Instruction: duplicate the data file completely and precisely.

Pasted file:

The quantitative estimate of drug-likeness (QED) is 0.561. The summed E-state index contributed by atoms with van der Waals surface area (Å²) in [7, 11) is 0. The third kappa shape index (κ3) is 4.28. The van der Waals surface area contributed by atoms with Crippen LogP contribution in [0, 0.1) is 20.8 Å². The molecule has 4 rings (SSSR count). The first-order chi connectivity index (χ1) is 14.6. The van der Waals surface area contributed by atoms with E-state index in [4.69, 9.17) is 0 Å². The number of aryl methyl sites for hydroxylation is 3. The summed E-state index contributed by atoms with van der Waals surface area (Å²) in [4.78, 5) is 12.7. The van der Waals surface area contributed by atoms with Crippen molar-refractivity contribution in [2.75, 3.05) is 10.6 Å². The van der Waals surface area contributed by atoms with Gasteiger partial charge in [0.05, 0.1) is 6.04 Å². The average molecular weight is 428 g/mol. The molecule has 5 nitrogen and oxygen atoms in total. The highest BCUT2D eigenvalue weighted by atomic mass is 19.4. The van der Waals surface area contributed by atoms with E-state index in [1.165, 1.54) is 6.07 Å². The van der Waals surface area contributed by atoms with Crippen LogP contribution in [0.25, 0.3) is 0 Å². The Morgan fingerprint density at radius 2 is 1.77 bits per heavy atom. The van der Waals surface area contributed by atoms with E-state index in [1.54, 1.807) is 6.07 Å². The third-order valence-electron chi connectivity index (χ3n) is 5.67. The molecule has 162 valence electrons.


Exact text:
The quantitative estimate of drug-likeness (QED) is 0.561. The summed E-state index contributed by atoms with van der Waals surface area (Å²) in [7, 11) is 0. The third kappa shape index (κ3) is 4.28. The van der Waals surface area contributed by atoms with Crippen LogP contribution in [0, 0.1) is 20.8 Å². The molecule has 4 rings (SSSR count). The first-order chi connectivity index (χ1) is 14.6. The van der Waals surface area contributed by atoms with E-state index in [4.69, 9.17) is 0 Å². The number of aryl methyl sites for hydroxylation is 3. The summed E-state index contributed by atoms with van der Waals surface area (Å²) in [4.78, 5) is 12.7. The van der Waals surface area contributed by atoms with Crippen molar-refractivity contribution in [2.75, 3.05) is 10.6 Å². The van der Waals surface area contributed by atoms with Gasteiger partial charge in [0.05, 0.1) is 6.04 Å². The average molecular weight is 428 g/mol. The molecule has 5 nitrogen and oxygen atoms in total. The highest BCUT2D eigenvalue weighted by atomic mass is 19.4. The van der Waals surface area contributed by atoms with E-state index in [1.165, 1.54) is 6.07 Å². The van der Waals surface area contributed by atoms with Crippen LogP contribution in [0.25, 0.3) is 0 Å². The Morgan fingerprint density at radius 2 is 1.77 bits per heavy atom. The van der Waals surface area contributed by atoms with E-state index in [1.54, 1.807) is 6.07 Å². The third-order valence-electron chi connectivity index (χ3n) is 5.67. The molecule has 162 valence electrons.